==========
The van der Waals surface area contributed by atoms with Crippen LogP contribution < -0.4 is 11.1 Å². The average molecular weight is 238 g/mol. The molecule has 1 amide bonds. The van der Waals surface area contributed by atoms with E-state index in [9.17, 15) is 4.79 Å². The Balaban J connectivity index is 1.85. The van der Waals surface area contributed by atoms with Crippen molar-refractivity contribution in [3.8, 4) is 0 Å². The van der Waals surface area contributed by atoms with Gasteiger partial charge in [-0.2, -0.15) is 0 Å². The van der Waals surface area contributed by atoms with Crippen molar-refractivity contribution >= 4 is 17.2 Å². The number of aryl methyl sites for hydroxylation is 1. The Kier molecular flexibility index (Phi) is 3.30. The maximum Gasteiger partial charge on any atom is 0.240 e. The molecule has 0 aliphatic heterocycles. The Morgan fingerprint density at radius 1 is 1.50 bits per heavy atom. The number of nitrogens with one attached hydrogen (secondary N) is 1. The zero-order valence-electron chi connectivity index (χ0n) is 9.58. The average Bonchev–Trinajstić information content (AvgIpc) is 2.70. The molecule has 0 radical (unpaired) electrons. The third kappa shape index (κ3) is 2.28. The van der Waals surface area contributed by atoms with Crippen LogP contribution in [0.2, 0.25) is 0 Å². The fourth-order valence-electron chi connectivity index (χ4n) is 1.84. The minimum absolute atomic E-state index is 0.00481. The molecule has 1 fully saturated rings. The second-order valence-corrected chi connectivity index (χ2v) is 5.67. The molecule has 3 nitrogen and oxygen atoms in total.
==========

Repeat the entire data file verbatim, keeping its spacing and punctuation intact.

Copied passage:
The van der Waals surface area contributed by atoms with Crippen LogP contribution < -0.4 is 11.1 Å². The average molecular weight is 238 g/mol. The molecule has 1 amide bonds. The van der Waals surface area contributed by atoms with E-state index in [9.17, 15) is 4.79 Å². The Balaban J connectivity index is 1.85. The van der Waals surface area contributed by atoms with Crippen molar-refractivity contribution in [3.8, 4) is 0 Å². The van der Waals surface area contributed by atoms with Gasteiger partial charge in [-0.2, -0.15) is 0 Å². The van der Waals surface area contributed by atoms with Crippen molar-refractivity contribution >= 4 is 17.2 Å². The number of aryl methyl sites for hydroxylation is 1. The Kier molecular flexibility index (Phi) is 3.30. The maximum Gasteiger partial charge on any atom is 0.240 e. The molecule has 0 aliphatic heterocycles. The Morgan fingerprint density at radius 1 is 1.50 bits per heavy atom. The number of nitrogens with one attached hydrogen (secondary N) is 1. The zero-order valence-electron chi connectivity index (χ0n) is 9.58. The average Bonchev–Trinajstić information content (AvgIpc) is 2.70. The molecule has 0 radical (unpaired) electrons. The third kappa shape index (κ3) is 2.28. The van der Waals surface area contributed by atoms with Crippen LogP contribution in [0.2, 0.25) is 0 Å². The fourth-order valence-electron chi connectivity index (χ4n) is 1.84. The minimum absolute atomic E-state index is 0.00481. The molecule has 1 fully saturated rings. The second-order valence-corrected chi connectivity index (χ2v) is 5.67. The molecule has 3 nitrogen and oxygen atoms in total.